@michael-schaller michael-schaller changed the title from x/vgo: allow package authors to mark packages as insecure to x/vgo: allow package authors to mark older package versions as insecure Feb 22, 2018

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michael-schaller commented Feb 24, 2018

@rsc mentioned Deprecated Versions (as part of the Defining Go Modules article) which is similar to this issue. He proposed to append +deprecated to a version tag which would also be a viable solution for this issue if +insecure would be honored by vgo.

IMHO that would be a pretty bare bones solution though as I presume that people would soon want to extend that further. For an instance I could see that someone would also want +buggy for a version with a serious bug (for an example a serious memory leak) or +broken for a version that is broken under certain circumstances (for an example the Windows build is broken). Furthermore this solution lacks a way to add more context as for deprecated versions one might be interested in the deprecation announcement or timeline and for insecure versions one might be interested in CVE, severity, ... and so on.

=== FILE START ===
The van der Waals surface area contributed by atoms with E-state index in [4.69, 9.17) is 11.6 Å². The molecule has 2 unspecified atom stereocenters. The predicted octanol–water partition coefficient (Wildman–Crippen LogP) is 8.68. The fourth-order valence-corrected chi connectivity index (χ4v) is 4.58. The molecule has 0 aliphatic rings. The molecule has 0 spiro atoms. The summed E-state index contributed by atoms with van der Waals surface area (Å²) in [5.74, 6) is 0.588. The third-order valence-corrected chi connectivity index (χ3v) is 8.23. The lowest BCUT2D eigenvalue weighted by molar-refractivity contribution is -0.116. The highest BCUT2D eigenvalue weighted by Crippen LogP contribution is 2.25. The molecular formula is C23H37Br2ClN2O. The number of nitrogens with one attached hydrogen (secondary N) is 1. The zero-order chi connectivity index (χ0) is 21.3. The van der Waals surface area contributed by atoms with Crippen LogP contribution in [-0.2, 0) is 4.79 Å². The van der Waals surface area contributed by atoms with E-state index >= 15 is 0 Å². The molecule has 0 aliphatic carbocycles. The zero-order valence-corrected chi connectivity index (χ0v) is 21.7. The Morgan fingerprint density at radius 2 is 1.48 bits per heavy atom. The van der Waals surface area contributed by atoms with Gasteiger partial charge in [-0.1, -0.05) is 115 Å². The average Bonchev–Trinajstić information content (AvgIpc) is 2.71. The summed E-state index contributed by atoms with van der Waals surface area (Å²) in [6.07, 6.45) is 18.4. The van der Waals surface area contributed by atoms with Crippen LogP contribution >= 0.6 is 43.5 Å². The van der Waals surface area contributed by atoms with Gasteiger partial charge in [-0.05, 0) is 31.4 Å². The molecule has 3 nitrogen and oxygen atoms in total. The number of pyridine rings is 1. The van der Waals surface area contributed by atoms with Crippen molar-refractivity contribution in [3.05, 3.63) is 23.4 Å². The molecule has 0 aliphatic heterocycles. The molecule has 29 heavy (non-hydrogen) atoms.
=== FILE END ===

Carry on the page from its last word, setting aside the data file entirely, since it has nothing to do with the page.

That said I think signaling via tags if a version is deprecated, insecure, ... is not adequate. Maybe even the proposal from my previous comment isn't. Maybe the discussion should rather go into the direction of a machine readable changelog which could be managed via vgo release.

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uluyol commented Feb 24, 2018

I'm not sure about the utility of this feature. If I release version 1.2.3, surely it must be fixing some bugs over 1.2.2 and I would probably mark 1.2.2. In other words, on almost every (point) release, I would mark all older versions as insecure. You might say this is only for bugs with a CVE, but I think the point still stands.

I don't see this providing much over just reporting that newer versions have been published.

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michael-schaller commented Feb 25, 2018

@uluyol there are actually multiple points for this feature (which I sadly failed to point out so far):

  1. It enables machines to automatically react:
    It's a chore to check for new versions and humans are sadly error prone, especially in burdensome cases of chore like this one. Having a machine readable form to notify of insecure, deprecated, buggy, ... versions enables machines to react so that humans can spend their time on better things. In this case vgo would be able to detect an unhealthy build and could let the build fail.

  2. Cut down reaction time: